Cars start lining up at 8 a.m., six hours before the distributions begin. It’s Tuesday at a northwest Houston community center where as many as 1,000 families receive food weekly.
United Methodists at the location, Bridging For Tomorrow (BFT), have been vital volunteers in helping their neighbors throughout the uncertainty of the pandemic. During the past eight months, food donations have totaled more than 1 million pounds.
BFT, which originated as an outreach ministry at Faithbridge United Methodist Church and became a standalone nonprofit in 2013, never intended to be a mega food bank.
Prior to Covid-19, BFT partnered with neighborhood families for relief and rehabilitation services, including counseling, afterschool programs for kids, flu vaccine clinics and vision screenings, ESL classes and tutoring. Providing food donations on a small scale was only one part of BFT.
Changes in 2020
Annually, BFT was distributing about 13,000 pounds of food as part of its usual operation. When the Coronavirus pandemic hit, needs rose in the neighborhood of primarily Hispanic and Vietnamese families. Thankfully, resources did too, including an official partnership with the Houston Food Bank and an influx of volunteers from Faithbridge UMC. Many Faithbridgers, as church members call themselves, were eager to help when the initial call went out.
“This is exactly what I need to be doing,” says Jeff Marsh, a Faithbridger who retired in early 2020. “For me, it goes back to being obedient to God’s Word. (The Book of) James tells us faith without works is not true faith. We are called upon to live that out. One of the ways to live that out is to serve others. And when we serve in this capacity, we’re also serving Him.”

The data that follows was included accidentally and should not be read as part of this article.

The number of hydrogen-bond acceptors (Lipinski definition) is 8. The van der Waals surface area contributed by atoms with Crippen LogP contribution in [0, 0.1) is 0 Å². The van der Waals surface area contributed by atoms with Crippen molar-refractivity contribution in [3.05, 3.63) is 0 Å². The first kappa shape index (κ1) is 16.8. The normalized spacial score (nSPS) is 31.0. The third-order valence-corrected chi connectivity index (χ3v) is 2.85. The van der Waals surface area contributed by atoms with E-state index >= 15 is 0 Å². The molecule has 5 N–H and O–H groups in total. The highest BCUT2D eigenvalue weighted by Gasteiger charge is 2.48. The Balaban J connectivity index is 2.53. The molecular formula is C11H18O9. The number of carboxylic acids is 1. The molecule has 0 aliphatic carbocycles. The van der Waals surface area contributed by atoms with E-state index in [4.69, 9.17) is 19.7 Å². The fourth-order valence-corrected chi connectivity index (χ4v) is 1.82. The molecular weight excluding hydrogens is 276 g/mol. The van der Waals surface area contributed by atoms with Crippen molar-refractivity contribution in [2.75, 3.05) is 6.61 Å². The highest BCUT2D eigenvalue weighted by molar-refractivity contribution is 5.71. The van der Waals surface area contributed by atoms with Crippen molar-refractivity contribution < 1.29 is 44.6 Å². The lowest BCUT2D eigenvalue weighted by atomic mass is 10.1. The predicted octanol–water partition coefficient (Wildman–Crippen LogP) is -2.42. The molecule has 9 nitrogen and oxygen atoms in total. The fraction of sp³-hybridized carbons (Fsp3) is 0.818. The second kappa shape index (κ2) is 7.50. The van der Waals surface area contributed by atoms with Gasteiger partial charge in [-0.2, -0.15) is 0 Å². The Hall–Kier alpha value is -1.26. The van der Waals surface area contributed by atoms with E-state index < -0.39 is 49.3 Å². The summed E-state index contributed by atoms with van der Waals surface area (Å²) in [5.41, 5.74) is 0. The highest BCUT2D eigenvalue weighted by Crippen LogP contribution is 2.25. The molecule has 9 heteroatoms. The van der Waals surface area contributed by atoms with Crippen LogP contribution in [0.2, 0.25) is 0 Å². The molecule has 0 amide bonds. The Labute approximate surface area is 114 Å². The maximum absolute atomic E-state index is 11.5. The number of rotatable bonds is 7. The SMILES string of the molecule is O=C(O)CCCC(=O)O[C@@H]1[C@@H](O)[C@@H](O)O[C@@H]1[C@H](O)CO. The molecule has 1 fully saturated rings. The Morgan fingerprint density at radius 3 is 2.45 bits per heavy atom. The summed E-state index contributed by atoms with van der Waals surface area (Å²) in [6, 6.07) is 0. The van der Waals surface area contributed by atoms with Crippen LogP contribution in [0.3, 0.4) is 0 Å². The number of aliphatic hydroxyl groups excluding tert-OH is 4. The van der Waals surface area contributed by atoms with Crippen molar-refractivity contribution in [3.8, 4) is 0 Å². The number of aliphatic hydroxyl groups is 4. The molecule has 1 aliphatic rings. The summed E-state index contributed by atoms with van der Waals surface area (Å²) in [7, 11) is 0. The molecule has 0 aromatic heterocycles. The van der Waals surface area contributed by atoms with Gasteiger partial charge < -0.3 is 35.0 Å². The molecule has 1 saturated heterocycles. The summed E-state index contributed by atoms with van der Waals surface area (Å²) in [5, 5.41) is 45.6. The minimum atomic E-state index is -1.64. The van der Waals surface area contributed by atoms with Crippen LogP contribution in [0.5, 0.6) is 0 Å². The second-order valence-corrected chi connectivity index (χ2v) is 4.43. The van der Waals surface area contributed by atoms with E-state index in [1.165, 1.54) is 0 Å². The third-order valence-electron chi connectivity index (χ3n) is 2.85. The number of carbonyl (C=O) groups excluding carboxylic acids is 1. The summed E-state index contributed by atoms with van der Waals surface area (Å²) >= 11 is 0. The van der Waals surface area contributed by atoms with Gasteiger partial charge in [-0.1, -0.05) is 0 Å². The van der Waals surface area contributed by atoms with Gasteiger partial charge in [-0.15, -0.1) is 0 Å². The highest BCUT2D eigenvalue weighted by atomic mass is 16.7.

“As I read through the Bible, I see where God told us to help those who need help,” shares Kim Oswald, a Faithbridger who retired earlier this year to, as she puts it, “become a professional volunteer.”
Oswald spends 15 hours per week in the BFT office with a variety of tasks, including helping with client intake forms and registering volunteers. Post-Covid, she plans to add reading to the younger children to her list.
“I do it because I want to do it. I can do it. Not for recognition but because God says that’s what you need to do,” Oswald states.
Jennifer Burton, another Faithbridger, is a longtime BFT volunteer who helps with fundraising for the nonprofit. When the call when out for food distribution workers, she signed up.
“I got hooked and fell in love with the process,” she says, explaining that her shift involves packing dry goods, packing produce, putting boxes in vehicles and interacting with the people in line.
“There’s always this impact of seeing all of these cars drive up and realizing what it’s really about and knowing that someone is waiting for five or six hours for a box of food and they don’t even know what they are getting,” she says. “It’s super powerful to see their smiles and appreciation.
“I feel God’s presence every time I’m there.”
Serving more than food
In addition to serving more than triple the number of families within BFT’s previous capacity, BFT hit the remarkable milestone of distributing more than 1 million pounds of food in 2020, an accomplishment only made possible by BFT’s faithful volunteers.
“I think when people will look back on the time of COVID, yes, there has been hardship and heartbreak,” says Christy Sprague, BFT executive director and Faithbridger. “But what I will remember is the way that this community of believers has come together.
“As God’s people, as the church, this is our opportunity to be a light in the midst of darkness, to be joy and peace in the midst of fear and pain. When cars are coming through, volunteers are saying ‘God bless you. Jesus loves you,’ just blessing the people as they go by. I know that’s why our little pantry is serving so many people. Even if they don’t know it, they are being blessed by the love of Christ.”
Crystal Caviness works for UMC.org at United Methodist Communications. Contact her by email.
This story was published on November 20, 2020.